Atlantic Cities
Postcard

See What 1,000 Tiny, Fracking-Caused Earthquakes Can Do to a Home

In 2010 and 2011, there were as many as 1,000 minor earthquakes in Arkansas. And scientists believe they were caused by fracking.

Seismologists at the U.S. Geological Survey say the disposal of millions of gallons of wastewater flowback as part of the fracking process can create "micro earthquakes," which are rarely felt, and also the rare larger seismic disruption. Scientists say that's what happened in Greenbrier, Arkansas, where the quakes damaged homes.

Yesterday, five local residents settled for an undisclosed sum of money after suing two oil companies. Those five residents aren't the only ones suing Chesapeake Energy and BHP Billiton. Twenty other residents are expecting to file lawsuits in Arkansas state court, according to Reuters.

Some 40 fracking-related civil lawsuits in eight different states have been filed since 2009, with claims varying from groundwater contamination to air pollution to excessive noise. None have gone to trial so far, and nearly half have been either dismissed or settled. Similar suits are still pending against the two oil companies, but lawyers on those cases tell Reuters those are also expected to reach settlements.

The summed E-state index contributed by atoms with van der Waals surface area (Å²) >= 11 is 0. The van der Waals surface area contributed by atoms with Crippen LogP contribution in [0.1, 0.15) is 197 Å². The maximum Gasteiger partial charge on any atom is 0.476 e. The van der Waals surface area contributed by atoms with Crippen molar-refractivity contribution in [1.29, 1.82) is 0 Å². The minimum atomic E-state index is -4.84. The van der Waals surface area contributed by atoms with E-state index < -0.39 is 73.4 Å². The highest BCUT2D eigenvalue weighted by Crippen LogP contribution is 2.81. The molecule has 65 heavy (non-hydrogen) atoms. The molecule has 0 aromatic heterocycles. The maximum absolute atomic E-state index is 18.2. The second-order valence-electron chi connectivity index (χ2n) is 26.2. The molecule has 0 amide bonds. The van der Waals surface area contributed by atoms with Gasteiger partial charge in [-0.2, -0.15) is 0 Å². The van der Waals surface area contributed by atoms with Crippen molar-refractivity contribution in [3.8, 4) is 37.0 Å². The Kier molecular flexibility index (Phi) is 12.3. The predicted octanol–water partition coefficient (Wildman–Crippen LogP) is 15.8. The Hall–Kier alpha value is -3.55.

These lawsuits are some of the first in the country seeking to connect earthquakes to wastewater wells created by disposal drilling. Arkansas has had a permanent moratorium on the injection of fracking waste into underground disposal wells since 2011.


The treatment tanks at the SRE salt water disposal well are seen in Guy, Arkansas, August 6, 2013. Picture taken August 6, 2013. (REUTERS/Jim Young) 
 


Mary Mahan points to a crack in the floor tile of her home that was a result of an earthquake in Wooster, Arkansas, August 5, 2013. The Mahan's home sustained damage after an earthquake in February 2011. (REUTERS/Jim Young)


Tony Davis stands at the doorway which leads under his home in Greenbrier, Arkansas, August 6, 2013. Davis says the addition he built on to his main home became unsafe to live in after an earthquake in February 2011. (REUTERS/Jim Young) 


A billboard is seen on the side of the road set up by the law firm representing plaintiffs in a lawsuit against two oil companies near Greenbrier, Arkansas, August 6, 2013. (REUTERS/Jim Young) 


Arkansas Geological Society Geohazards Supervisor Scott Ausbrooks stands over a vault which houses a seismometer in Woolly Hollow State Park in Greenbrier, Arkansas, August 6, 2013. (REUTERS/Jim Young) 


A sign in Quitman, Arkansas, August 5, 2013.(REUTERS/Jim Young) 

Keywords: Arkansas, Fracking

Mark Byrnes is an associate editor at The Atlantic Cities. All posts »

Join the Discussion